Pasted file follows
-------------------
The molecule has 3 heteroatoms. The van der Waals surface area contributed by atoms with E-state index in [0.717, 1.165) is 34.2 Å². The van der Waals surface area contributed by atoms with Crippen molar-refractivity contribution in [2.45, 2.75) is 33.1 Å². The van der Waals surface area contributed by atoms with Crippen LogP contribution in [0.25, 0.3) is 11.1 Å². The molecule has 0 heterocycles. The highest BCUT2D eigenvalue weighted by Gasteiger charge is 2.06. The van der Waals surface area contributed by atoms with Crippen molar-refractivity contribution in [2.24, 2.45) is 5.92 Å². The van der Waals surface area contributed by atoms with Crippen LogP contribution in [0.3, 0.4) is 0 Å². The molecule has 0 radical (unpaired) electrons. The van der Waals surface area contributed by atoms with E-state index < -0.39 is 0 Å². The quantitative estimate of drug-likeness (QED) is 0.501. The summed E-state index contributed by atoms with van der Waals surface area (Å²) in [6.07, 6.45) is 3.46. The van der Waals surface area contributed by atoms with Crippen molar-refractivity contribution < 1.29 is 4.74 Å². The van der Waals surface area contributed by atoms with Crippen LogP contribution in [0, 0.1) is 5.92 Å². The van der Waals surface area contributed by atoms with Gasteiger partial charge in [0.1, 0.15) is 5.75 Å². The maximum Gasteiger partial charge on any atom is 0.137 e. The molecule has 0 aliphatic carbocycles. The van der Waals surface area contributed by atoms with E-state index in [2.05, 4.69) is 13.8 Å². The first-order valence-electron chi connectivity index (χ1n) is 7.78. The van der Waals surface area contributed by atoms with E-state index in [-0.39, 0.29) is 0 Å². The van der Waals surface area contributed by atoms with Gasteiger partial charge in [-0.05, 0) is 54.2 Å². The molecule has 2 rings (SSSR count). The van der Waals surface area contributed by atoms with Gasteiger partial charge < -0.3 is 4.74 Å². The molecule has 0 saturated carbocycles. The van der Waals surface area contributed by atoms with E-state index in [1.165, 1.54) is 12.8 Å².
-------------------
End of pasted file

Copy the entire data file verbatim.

The molecule has 3 heteroatoms. The van der Waals surface area contributed by atoms with E-state index in [0.717, 1.165) is 34.2 Å². The van der Waals surface area contributed by atoms with Crippen molar-refractivity contribution in [2.45, 2.75) is 33.1 Å². The van der Waals surface area contributed by atoms with Crippen LogP contribution in [0.25, 0.3) is 11.1 Å². The molecule has 0 heterocycles. The highest BCUT2D eigenvalue weighted by Gasteiger charge is 2.06. The van der Waals surface area contributed by atoms with Crippen molar-refractivity contribution in [2.24, 2.45) is 5.92 Å². The van der Waals surface area contributed by atoms with Crippen LogP contribution in [0.3, 0.4) is 0 Å². The molecule has 0 radical (unpaired) electrons. The van der Waals surface area contributed by atoms with E-state index < -0.39 is 0 Å². The quantitative estimate of drug-likeness (QED) is 0.501. The summed E-state index contributed by atoms with van der Waals surface area (Å²) in [6.07, 6.45) is 3.46. The van der Waals surface area contributed by atoms with Crippen molar-refractivity contribution < 1.29 is 4.74 Å². The van der Waals surface area contributed by atoms with Crippen LogP contribution in [0, 0.1) is 5.92 Å². The van der Waals surface area contributed by atoms with Gasteiger partial charge in [0.1, 0.15) is 5.75 Å². The maximum Gasteiger partial charge on any atom is 0.137 e. The molecule has 0 aliphatic carbocycles. The van der Waals surface area contributed by atoms with E-state index in [2.05, 4.69) is 13.8 Å². The first-order valence-electron chi connectivity index (χ1n) is 7.78. The van der Waals surface area contributed by atoms with E-state index in [-0.39, 0.29) is 0 Å². The van der Waals surface area contributed by atoms with Gasteiger partial charge in [-0.05, 0) is 54.2 Å². The molecule has 2 rings (SSSR count). The van der Waals surface area contributed by atoms with Gasteiger partial charge < -0.3 is 4.74 Å². The molecule has 0 saturated carbocycles. The van der Waals surface area contributed by atoms with E-state index in [1.165, 1.54) is 12.8 Å².